Build Custom Windows 10 IoT image RRS feed


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  • Hi all,

    Could you please provide information on how to build a custom Windows 10 IoT Core image for Raspberry Pi 2.

    I followed the following link

    Even after the installations are complete, FMFiles, MSPackages and OEMInputSamples are not found in the directory.

    Please provide your valuable input.




    Monday, January 18, 2016 5:28 AM
  • Hello Friend,

    For Windows 10 IoT Core Image customization, i think it is not open for ordinary developers now.

    Because the BSPs are not open for all people. For more info, you can refer to the "Commercialization" page on

    Keep Fighting

    Monday, January 18, 2016 8:50 AM
  • is it a double post as you already asked the same question?

    Monday, January 18, 2016 12:51 PM
  • NOTE: I have merged the two questions as suggested by cyberh0me.

    Hi Swetha,

    Can you please clarify exactly where the blog steps failed for you?



    Wednesday, January 20, 2016 6:44 PM
  • Hi,

    Thank u for the info.

    Am able to build it successfully.




    Thursday, January 21, 2016 10:34 AM
  • Hi Shwetha,

    Can you please provide details as to what was wrong and how you fixed it?  My assumption is the AK was either not installed or failed to install correctly.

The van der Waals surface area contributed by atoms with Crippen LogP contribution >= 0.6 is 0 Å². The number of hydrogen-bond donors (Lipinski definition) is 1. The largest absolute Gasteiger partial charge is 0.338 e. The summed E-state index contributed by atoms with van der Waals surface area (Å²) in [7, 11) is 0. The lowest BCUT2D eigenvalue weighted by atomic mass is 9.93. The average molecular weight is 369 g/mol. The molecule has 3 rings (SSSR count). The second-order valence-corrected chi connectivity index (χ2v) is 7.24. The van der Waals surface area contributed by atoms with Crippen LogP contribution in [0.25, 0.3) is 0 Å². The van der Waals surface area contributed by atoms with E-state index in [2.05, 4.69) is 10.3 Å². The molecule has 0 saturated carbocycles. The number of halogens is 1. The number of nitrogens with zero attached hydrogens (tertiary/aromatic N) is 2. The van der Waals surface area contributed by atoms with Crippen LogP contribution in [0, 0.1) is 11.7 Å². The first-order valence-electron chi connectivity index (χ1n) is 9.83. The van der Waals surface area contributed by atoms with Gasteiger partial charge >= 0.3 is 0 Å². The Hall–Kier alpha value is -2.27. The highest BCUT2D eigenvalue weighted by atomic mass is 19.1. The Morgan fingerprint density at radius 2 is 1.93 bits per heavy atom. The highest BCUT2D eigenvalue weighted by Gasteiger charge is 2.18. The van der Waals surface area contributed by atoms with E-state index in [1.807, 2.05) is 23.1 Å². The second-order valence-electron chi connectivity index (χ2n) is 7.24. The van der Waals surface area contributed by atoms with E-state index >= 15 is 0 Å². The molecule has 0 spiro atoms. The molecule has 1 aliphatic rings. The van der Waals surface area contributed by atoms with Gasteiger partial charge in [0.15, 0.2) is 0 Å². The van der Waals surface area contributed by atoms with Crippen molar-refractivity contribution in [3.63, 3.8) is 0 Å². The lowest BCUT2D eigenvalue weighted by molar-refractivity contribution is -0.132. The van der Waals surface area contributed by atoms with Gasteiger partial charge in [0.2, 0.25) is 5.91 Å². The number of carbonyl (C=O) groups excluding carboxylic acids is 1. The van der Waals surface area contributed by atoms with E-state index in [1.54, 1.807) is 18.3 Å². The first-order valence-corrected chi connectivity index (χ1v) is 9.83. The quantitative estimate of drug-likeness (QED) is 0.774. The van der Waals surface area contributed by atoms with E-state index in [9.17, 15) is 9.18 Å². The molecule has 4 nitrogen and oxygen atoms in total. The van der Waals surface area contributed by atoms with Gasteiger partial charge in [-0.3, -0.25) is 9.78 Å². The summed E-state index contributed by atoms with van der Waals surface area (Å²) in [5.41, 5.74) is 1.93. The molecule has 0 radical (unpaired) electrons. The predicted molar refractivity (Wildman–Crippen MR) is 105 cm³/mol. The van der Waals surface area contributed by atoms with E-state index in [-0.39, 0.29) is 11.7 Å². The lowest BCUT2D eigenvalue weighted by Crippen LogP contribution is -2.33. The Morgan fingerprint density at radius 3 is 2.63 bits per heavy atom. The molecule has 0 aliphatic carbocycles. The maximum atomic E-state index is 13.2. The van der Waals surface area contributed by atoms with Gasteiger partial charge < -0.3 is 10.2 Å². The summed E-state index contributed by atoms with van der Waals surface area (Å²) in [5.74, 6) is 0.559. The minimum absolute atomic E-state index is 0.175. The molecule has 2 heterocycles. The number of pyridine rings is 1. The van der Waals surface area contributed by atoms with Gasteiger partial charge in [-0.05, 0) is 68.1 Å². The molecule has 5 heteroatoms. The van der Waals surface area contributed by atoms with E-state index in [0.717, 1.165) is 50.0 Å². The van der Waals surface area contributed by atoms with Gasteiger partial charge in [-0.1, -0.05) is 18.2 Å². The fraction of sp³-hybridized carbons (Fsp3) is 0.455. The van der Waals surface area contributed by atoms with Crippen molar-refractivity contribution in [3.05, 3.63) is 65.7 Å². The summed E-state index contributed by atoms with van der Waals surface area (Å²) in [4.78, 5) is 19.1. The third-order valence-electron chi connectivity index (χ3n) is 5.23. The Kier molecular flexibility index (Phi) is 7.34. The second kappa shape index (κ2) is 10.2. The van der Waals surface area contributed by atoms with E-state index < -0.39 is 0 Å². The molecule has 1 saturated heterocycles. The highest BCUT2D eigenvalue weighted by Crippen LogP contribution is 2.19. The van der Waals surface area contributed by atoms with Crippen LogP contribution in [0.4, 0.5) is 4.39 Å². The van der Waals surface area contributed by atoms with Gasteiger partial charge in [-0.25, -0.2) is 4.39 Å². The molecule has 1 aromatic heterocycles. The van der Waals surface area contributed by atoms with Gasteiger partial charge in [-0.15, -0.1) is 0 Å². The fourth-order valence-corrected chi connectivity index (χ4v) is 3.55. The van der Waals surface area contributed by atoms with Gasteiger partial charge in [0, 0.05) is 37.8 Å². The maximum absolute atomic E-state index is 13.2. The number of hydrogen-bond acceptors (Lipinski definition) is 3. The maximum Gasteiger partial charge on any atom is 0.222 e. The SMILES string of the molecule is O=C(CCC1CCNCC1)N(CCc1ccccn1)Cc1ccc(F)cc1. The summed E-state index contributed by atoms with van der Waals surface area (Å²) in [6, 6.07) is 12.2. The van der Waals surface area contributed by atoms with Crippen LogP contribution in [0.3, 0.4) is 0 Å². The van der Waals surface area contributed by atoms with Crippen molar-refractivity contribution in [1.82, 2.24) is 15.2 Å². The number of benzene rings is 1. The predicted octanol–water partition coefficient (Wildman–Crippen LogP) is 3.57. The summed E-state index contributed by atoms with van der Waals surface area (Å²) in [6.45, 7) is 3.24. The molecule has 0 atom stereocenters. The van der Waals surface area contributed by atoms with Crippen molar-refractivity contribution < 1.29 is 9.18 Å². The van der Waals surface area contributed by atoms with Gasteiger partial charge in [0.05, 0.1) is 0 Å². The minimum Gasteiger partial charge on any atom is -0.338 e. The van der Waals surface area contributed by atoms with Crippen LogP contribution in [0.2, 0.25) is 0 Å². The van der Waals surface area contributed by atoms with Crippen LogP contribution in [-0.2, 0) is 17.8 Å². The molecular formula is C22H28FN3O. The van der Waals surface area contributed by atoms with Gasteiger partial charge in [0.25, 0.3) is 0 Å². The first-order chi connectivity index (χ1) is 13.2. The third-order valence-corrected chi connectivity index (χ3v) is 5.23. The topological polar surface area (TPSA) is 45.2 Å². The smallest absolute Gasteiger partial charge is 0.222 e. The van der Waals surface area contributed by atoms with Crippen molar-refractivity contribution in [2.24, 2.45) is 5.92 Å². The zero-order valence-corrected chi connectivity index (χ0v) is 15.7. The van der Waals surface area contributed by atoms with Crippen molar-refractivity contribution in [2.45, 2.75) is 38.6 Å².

Sincere thanks,


    Thursday, January 21, 2016 6:25 PM
  • Hi,

    Yes, your assumption is correct. ADK was not installed correctly.




    Friday, January 22, 2016 9:41 AM
  • Hi Shwetha,

    Many thanks for the confirmation.



    Saturday, January 23, 2016 6:05 AM
  • I've applied for BizSpark so I can try building my own FFU.  If anyone else has access to the tools now, it'd be great to hear if this actually works.
    Thursday, March 3, 2016 1:36 AM
  • All documentation that I've read so far seems to indicate that anyone wishing to employ Windows 10 IoT can only do so by choosing one of the supported boards.  However, Toradex offers a Windows 10 IoT starter kit, so obviously there is a process for porting Windows 10 IoT to one's custom hardware.  Unfortunately, I haven't been able to find any explanation on how to pursue that option.

    How does an individual or company obtain the necessary resources to port Windows 10 IoT to their own custom hardware, similar to how one might use the Yocto project to bring Embedded Linux to their hardware?

    Tuesday, March 29, 2016 2:22 AM
  • Hello Jin,

    Please read the blog posted by Marcus Russell mentioned in the initial post of this thread.



    Tuesday, March 29, 2016 6:44 AM
  • IoTGirl,

    That blog post is not related to my question because it builds off of one of the already supported boards.  I'm wondering how those board manufacturers (MinnowBoard, Raspberry Pi, DragonBoard, etc...) obtained the resources to port Windows 10 IoT to their hardware.

    To restate a different way:  I'm not interested in customizing Windows 10 IoT for one of the supported boards; I'm interested in porting Windows IoT to an entirely different board.

    You shouldn't have moved my post here.  The two questions are quite different and the presence of my question makes this thread incohesive.

    Tuesday, March 29, 2016 9:15 AM
  • @JinShil the process for is the same, you have to build your own custom windows iot core image, the only difference is you have to create your own bsp...
    Tuesday, March 29, 2016 1:39 PM
  • Hello Jin,

    Further to cyberhome's correct response, if you are targeting an ARM based board, starting with the Raspberry Pi public BSP is a great option.  You will want to review it either way to see how it is configured so that you can modify it for your board.